With odds improving that the economy will escape falling into a recession in 2023, small-company CFOs are all-in with plans to ramp up business spending this year.
Even before financial firms lowered their expectations for a recessionary year — Goldman Sachs, for example, recently downgraded the likelihood to 25% from 35% — such CFOs were ready to spend on growth.
A large majority of these finance chiefs, 300 of whom were surveyed in late 2022, predicted spending will increase this year across the full corporate spectrum: capital expenditures, payroll, operating expenses, marketing, sales, and production. (See table.)
The CFO 2023 Outlook Survey polled 100 non-finance executives as well as 100 managers, split among finance and nonfinance managers. Its findings indicate the spending trend is most prominent with respect to capex: more than three-fourths (78%) of surveyed CFOs forecast they’ll do more capital spending in 2023, and among those, nearly four in 10 said the increase will be more than 10%.
It’s not surprising that most small, growing companies place capital expenditures as their highest priority. They are designed to facilitate asset growth while operating expenditures are spent on an ongoing basis to generate revenue from existing assets. In the software field, where many young, small companies play, most capex is for research and development and developers’ wages. Accounting rules give companies the option of capitalizing these costs as assets on balance sheets.
Why, though, are small companies so keen on spending more overall?
“It’s not provable or measurable, but my sense is that after overcoming so many obstacles the last three years, a lot of small companies are confident that they can handle anything thrown at them,” said Jack McCullough, who has led finance for dozens of pre-IPO companies and currently runs the CFO Leadership Council.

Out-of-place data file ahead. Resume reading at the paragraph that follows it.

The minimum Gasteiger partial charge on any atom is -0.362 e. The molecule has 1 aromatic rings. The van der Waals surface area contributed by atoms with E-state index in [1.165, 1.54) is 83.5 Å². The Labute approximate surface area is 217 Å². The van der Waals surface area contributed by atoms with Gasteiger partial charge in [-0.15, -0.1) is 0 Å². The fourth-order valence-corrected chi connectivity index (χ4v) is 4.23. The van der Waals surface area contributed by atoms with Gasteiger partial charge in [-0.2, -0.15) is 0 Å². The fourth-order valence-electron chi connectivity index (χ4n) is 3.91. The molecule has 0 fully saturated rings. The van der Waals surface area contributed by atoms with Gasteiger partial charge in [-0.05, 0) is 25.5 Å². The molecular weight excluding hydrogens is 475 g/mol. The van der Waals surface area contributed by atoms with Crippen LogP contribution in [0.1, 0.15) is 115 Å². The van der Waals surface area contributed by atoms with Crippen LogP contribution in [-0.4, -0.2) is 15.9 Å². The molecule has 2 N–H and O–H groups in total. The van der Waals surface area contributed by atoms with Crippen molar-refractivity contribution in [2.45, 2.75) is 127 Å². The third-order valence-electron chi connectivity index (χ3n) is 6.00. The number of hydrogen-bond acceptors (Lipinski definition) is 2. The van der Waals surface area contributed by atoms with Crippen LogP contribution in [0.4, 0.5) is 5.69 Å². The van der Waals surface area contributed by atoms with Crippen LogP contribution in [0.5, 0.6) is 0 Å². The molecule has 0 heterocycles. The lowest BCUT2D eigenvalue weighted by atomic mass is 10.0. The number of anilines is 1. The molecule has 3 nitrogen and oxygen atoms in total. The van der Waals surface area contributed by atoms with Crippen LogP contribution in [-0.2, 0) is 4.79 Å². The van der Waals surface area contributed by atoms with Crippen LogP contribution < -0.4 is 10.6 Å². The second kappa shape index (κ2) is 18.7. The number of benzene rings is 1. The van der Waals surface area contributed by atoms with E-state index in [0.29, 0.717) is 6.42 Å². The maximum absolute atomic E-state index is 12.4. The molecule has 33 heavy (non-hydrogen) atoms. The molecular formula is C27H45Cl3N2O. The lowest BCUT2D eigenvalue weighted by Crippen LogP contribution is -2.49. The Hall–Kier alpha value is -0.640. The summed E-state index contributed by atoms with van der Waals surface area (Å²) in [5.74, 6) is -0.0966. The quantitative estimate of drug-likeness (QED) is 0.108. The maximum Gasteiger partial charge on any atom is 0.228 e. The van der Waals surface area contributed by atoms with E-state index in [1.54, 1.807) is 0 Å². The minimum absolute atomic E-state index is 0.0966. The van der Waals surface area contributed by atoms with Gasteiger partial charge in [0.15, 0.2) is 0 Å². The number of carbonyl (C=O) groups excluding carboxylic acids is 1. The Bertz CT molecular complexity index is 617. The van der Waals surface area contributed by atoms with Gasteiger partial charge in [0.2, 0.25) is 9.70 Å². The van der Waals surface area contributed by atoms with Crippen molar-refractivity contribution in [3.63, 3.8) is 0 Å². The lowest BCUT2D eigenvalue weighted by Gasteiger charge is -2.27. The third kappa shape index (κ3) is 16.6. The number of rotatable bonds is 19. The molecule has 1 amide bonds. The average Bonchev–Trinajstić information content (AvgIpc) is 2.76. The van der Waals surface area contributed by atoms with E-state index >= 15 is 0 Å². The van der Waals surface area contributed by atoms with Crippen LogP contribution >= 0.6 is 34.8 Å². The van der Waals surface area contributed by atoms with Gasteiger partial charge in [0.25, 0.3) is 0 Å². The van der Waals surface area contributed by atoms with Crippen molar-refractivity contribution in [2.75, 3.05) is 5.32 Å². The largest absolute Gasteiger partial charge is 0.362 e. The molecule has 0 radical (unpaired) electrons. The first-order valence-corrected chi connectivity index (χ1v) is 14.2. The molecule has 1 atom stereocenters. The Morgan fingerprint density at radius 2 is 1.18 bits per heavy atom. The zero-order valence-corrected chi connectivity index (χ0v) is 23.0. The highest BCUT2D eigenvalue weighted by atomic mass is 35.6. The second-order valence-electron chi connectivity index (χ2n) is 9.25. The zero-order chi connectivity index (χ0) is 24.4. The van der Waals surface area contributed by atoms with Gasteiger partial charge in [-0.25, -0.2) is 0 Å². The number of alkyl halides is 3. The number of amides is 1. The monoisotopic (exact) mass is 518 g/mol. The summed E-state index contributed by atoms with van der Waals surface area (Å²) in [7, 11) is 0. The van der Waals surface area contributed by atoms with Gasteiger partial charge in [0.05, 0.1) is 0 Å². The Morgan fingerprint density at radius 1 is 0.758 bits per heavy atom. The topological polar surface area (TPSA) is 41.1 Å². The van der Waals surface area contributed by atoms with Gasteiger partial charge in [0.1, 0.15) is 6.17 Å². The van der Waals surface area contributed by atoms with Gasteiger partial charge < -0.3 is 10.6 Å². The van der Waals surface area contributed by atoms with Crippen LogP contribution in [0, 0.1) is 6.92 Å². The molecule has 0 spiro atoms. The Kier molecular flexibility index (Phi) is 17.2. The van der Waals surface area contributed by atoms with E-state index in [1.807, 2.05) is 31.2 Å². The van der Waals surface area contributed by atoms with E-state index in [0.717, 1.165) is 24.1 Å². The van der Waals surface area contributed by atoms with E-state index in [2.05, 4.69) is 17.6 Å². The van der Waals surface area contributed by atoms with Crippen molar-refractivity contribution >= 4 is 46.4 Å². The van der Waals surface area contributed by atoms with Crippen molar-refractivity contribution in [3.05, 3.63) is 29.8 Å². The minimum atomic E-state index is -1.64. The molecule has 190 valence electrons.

The new availability of thousands of workers recently let go by major U.S. technology companies could be a boost for small tech firms that will require additional capex. While the overall U.S. unemployment rate is historically low, those layoffs should add increase the number of qualified developers and other R&D professionals available for hire.
And it likely won’t be just those already-displaced professionals who stick a toe into the pool of job seekers.
“It’s not only those in transition but also their former colleagues who may have become disaffected,” said McCullough. “At a company that lays off 10% of its force, a large portion of the remaining 90% will start looking for job opportunities more aggressively than before, or be willing to have a conversation even if they’re not actively looking.”
Indeed, tech companies may have made more capital expenditures in 2022, had the labor pool been more bountiful then. “I can’t tell you how many CFOs have shared with me a desire to embrace a digital strategy but said they simply didn’t have the people to take it on,” McCullough said.
Any delays or slowdowns in growth-oriented spending were not only because there weren’t enough technologists to hire. The ongoing challenge of filling some other important corporate and finance roles has been a factor as well. For example, one CFO in McCullough’s network hired a controller in January after looking for one for two years. He pointedly asks, “How can he lead a full-scale digitalization effort while doing both of those finance jobs?”
In an interesting twist, CFOs, who historically have been more fiscally conservative than their fellow C-suite denizens, appear less so with respect to 2023 spending expectations.
Fewer non-finance executives than CFOs reported that they foresee spending increases in each broad area studied. (See chart, below.) The perception gaps were particularly wide in capex, payroll, and marketing.
CFOs are definitely more optimistic than they were six months ago, McCullough observed, and he understands why. “If anything, I might be confused about the lesser optimism of the other executives,” he said.